Silicon Valley Code Camp is one of my favorite local conferences. At Silicon Valley Code Camp 2018, I gave two talks and took part in one panel. The video for one of talks and the panel should be available soon. In the meantime here are the slides for the talks.
Successful applications have a habit of growing. What’s more, the rate of growth increases over time because the development team typically gets larger. Eventually, the application will become extremely large and the organization ends up in monolithic hell. All aspects of development, testing and deployment are slow and painful. It’s impossible for the developers to keep up with the demands of the business. And, to make matters worse the application uses a technology stack that is increasingly obsolete. The way to escape monolithic hell is to migrate to the microservice architecture.
In this talk, you will learn about the essential characteristics of microservices. I describe the benefits and drawbacks of the microservice architecture and when it makes sense to use it. You will learn about the design problems you will encounter when using microservices. I describe how to solve this problems by applying the microservices pattern language. You will learn how the microservice architecture accelerates the delivery of large, complex applications.
The microservice architecture functionally decomposes an application into a set of services. Each service has its own private database that’s only accessible indirectly through the services API. Consequently, implementing queries and transactions that span multiple services is challenging.
In this presentation, you will learn how to solve these distributed data management challenges using asynchronous messaging. I describe how to implement transactions using sagas, which are sequences of local transactions, coordinated using messages. You will learn how to implement queries using Command Query Responsibility Segregation (CQRS), which uses events to maintain replicas. I describe the key role that messaging plays a microservice architecture.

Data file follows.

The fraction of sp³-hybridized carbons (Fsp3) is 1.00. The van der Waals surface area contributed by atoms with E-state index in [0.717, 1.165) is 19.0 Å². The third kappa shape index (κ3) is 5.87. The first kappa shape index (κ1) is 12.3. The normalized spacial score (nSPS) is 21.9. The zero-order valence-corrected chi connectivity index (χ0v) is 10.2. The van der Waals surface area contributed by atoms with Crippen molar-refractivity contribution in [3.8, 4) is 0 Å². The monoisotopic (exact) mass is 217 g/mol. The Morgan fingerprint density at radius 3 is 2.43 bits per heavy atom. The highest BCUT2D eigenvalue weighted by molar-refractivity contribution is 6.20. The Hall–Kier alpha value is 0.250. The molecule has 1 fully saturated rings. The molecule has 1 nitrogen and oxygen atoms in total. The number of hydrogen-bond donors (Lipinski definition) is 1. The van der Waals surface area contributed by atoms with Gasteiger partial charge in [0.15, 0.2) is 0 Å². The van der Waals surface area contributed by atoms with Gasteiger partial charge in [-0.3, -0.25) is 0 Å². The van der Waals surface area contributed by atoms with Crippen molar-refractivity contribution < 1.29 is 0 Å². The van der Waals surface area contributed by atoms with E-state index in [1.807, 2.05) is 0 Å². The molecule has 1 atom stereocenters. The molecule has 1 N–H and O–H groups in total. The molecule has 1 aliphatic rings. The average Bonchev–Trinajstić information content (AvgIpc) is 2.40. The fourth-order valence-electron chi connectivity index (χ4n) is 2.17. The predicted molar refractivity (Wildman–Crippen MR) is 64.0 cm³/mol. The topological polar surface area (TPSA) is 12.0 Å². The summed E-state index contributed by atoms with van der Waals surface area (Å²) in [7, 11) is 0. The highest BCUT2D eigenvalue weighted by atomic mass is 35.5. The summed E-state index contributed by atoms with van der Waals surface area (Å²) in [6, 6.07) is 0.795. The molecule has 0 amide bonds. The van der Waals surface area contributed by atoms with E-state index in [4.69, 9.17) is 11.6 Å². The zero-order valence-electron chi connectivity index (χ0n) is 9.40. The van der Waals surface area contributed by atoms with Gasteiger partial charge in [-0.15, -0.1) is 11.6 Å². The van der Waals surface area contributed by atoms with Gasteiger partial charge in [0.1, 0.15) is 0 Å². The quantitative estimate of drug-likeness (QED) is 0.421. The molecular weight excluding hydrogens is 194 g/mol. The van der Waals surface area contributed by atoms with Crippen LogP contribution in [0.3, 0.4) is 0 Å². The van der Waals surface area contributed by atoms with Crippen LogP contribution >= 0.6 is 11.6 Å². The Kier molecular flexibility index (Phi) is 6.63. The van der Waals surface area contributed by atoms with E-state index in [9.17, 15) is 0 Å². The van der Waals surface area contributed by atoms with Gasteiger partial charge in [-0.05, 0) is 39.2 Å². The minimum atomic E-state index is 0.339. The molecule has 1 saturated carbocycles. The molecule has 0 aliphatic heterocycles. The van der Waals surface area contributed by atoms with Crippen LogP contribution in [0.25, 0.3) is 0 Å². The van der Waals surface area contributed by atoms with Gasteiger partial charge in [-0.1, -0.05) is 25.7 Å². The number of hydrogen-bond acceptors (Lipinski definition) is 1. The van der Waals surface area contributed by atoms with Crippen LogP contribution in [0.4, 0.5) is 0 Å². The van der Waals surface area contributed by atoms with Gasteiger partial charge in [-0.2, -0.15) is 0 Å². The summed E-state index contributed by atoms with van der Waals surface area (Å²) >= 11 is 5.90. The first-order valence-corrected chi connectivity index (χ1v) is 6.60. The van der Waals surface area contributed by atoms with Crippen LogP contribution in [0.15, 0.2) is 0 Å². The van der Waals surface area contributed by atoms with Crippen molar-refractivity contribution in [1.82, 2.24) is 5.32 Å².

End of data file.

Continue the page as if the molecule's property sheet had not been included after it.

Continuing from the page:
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My virtual bootcamp, distributed data patterns in a microservice architecture, is now open for enrollment!
It covers the key distributed data management patterns including Saga, API Composition, and CQRS.
It consists of video lectures, code labs, and a weekly ask-me-anything video conference repeated in multiple timezones.
The regular price is $395/person but use coupon RESVJCMC to sign up for $95 (valid until September 26th, 2023). There are deeper discounts for buying multiple seats.
Take a look at my Manning LiveProject that teaches you how to develop a service template and microservice chassis.
Engage Chris to create a microservices adoption roadmap and help you define your microservice architecture,
Use the Eventuate.io platform to tackle distributed data management challenges in your microservices architecture.
Eventuate is Chris's latest startup. It makes it easy to use the Saga pattern to manage transactions and the CQRS pattern to implement queries.
Note: tagging is work-in-process
Microservices adoption · ancient lore · anti-patterns · application api · application architecture · architecting · architecture · architecture documentation · assemblage · beer · containers · dark energy and dark matter · deployment · design-time coupling · developer experience · development · devops · docker · eventuate platform · glossary · hexagonal architecture · implementing commands · implementing queries · inter-service communication · kubernetes · loose coupling · microservice architecture · microservice chassis · microservices adoption · microservicesio updates · modular monolith · multi-architecture docker images · observability · pattern · refactoring to microservices · resilience · sagas · security · service api · service architecture · service collaboration · service design · service discovery · service granularity · service template · software delivery metrics · success triangle · tacos · team topologies · transaction management · transactional messaging
Application architecture patterns
Refactoring to microservicesnew
Cross cutting concerns